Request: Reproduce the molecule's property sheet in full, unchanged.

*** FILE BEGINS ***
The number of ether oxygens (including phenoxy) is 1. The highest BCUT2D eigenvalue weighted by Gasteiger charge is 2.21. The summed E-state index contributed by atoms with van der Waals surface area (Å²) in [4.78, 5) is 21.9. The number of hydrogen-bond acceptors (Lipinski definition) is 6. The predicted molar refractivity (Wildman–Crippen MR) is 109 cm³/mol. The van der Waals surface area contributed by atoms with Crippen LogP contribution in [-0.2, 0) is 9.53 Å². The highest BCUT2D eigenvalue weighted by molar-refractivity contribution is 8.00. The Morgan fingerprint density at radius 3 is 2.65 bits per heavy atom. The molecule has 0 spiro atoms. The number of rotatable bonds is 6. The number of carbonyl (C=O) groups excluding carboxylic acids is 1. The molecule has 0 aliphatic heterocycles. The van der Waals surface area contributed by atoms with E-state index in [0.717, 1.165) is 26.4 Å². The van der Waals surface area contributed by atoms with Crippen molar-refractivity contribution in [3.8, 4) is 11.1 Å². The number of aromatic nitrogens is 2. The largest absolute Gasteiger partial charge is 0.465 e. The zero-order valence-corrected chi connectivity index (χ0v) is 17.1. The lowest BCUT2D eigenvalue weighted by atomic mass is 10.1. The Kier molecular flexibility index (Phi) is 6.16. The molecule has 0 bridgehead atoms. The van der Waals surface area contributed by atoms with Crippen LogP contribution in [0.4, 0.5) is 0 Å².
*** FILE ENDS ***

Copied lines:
The number of ether oxygens (including phenoxy) is 1. The highest BCUT2D eigenvalue weighted by Gasteiger charge is 2.21. The summed E-state index contributed by atoms with van der Waals surface area (Å²) in [4.78, 5) is 21.9. The number of hydrogen-bond acceptors (Lipinski definition) is 6. The predicted molar refractivity (Wildman–Crippen MR) is 109 cm³/mol. The van der Waals surface area contributed by atoms with Crippen LogP contribution in [-0.2, 0) is 9.53 Å². The highest BCUT2D eigenvalue weighted by molar-refractivity contribution is 8.00. The Morgan fingerprint density at radius 3 is 2.65 bits per heavy atom. The molecule has 0 spiro atoms. The number of rotatable bonds is 6. The number of carbonyl (C=O) groups excluding carboxylic acids is 1. The molecule has 0 aliphatic heterocycles. The van der Waals surface area contributed by atoms with E-state index in [0.717, 1.165) is 26.4 Å². The van der Waals surface area contributed by atoms with Crippen molar-refractivity contribution in [3.8, 4) is 11.1 Å². The number of aromatic nitrogens is 2. The largest absolute Gasteiger partial charge is 0.465 e. The zero-order valence-corrected chi connectivity index (χ0v) is 17.1. The lowest BCUT2D eigenvalue weighted by atomic mass is 10.1. The Kier molecular flexibility index (Phi) is 6.16. The molecule has 0 bridgehead atoms. The van der Waals surface area contributed by atoms with Crippen LogP contribution in [0.4, 0.5) is 0 Å².